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Level 2

Where are all the best practices?

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Level 3


I would suggest starting with this product introduction, then read through these tutorials, and finally watch these webinars.

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Level 2


Personally, I'd start with the webinar that Rich mentioned above, since it gives a good example of what collaboration is and how to use it in a visual representation. With the individuals I have spoken to so far, the webinar seems to hit home fairly quickly and the rest of the information fills in the details from there.

For a broad sense of a "best practice", I tend to take the architectural approach and design the DIMs and their relationships first. I like to think of the DIM as a box of functionality. For example, in the webinar example, my "product" was a string generator tool with a utility backend. With that in mind, I first looked at the functional pieces involved: (1) the common utility code and (2) the UI front-end. Each of those functional pieces would then be represented as a DIM, with the "front-end" DIM having a dependency on the "utility" DIM. Starting from scratch and acting as a DIM "architect", I would have created the two DIMs first, defining their general information (i.e. UUID, name, dependencies, etc), but left the contents out. Those DIM skeletons would be passed to the developers in charge of filling in the "functional boxes" represented by the DIM. Once the DIMs (and the code behind them) were filled in by the developers, they would be passed on to the install developer for consumption. As an example of in-house usage, we keep a location with the different versions of the collaboration automation architecture (since it is a "functional box" in itself) alongside the DIM which would be used to consume it. This makes it simple to switch between the different versions for consumption purposes for our other products which leverage the collaboration automation APIs.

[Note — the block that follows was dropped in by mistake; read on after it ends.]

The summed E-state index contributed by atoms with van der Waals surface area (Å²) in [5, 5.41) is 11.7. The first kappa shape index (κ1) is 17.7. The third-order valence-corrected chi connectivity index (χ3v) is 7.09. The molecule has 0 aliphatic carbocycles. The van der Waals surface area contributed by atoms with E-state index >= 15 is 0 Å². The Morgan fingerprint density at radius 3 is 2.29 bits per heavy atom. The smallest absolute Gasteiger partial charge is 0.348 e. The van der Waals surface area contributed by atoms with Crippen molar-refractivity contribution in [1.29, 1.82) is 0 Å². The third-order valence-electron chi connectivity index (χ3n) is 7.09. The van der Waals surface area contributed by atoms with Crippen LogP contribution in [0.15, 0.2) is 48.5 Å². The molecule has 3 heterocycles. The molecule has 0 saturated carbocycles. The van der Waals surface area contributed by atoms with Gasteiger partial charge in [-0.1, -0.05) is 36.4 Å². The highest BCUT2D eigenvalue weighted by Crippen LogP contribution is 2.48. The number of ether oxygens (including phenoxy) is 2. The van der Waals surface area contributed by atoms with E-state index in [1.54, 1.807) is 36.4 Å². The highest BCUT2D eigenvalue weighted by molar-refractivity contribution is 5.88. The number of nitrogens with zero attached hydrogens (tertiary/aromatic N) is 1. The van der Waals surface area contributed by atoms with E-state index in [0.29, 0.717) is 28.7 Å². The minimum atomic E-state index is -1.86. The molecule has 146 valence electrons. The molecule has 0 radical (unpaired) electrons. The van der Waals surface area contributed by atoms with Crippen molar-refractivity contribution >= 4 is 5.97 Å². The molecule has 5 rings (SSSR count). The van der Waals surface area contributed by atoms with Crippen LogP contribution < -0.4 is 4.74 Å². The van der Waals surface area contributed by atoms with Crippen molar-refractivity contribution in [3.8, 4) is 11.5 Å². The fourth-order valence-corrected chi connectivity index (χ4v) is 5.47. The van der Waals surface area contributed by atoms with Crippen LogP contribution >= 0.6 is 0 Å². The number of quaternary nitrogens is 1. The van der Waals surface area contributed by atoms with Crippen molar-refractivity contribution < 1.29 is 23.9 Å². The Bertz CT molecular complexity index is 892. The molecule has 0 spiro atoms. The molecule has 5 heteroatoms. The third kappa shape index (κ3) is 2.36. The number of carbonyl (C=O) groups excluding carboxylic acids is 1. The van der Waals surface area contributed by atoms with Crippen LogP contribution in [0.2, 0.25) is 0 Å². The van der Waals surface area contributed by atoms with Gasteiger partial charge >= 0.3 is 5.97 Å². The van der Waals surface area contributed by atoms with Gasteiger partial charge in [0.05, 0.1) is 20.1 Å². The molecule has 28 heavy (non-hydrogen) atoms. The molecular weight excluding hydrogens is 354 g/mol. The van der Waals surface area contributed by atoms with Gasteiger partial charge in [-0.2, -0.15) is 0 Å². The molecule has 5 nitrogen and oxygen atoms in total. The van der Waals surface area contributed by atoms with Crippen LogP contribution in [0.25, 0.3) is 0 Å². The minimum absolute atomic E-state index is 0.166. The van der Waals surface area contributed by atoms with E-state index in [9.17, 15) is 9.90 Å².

In general, that's the type of procedure I tend to suggest when starting from scratch:

1: Determine functional pieces.
2: Design DIMs for each functional piece.
3: Developer fills in each DIM with code/resources.
4: Install developer consumes necessary DIMs with installer.

This process involves thoughts of distribution from the very beginning when you are just thinking about functionality, rather than late in the process when you have functionality, but no manner by which to distribute it.

NOTE: For wrapping DIMs around existing code, it's essentially the same thing, except for the fact that the code is available before the DIM is designed. In that case, you'd still determine what the available functional blocks are and add the appropriate items to each box from the existing code\resources.

Let me know if this clears anything up and\or you have further questions.

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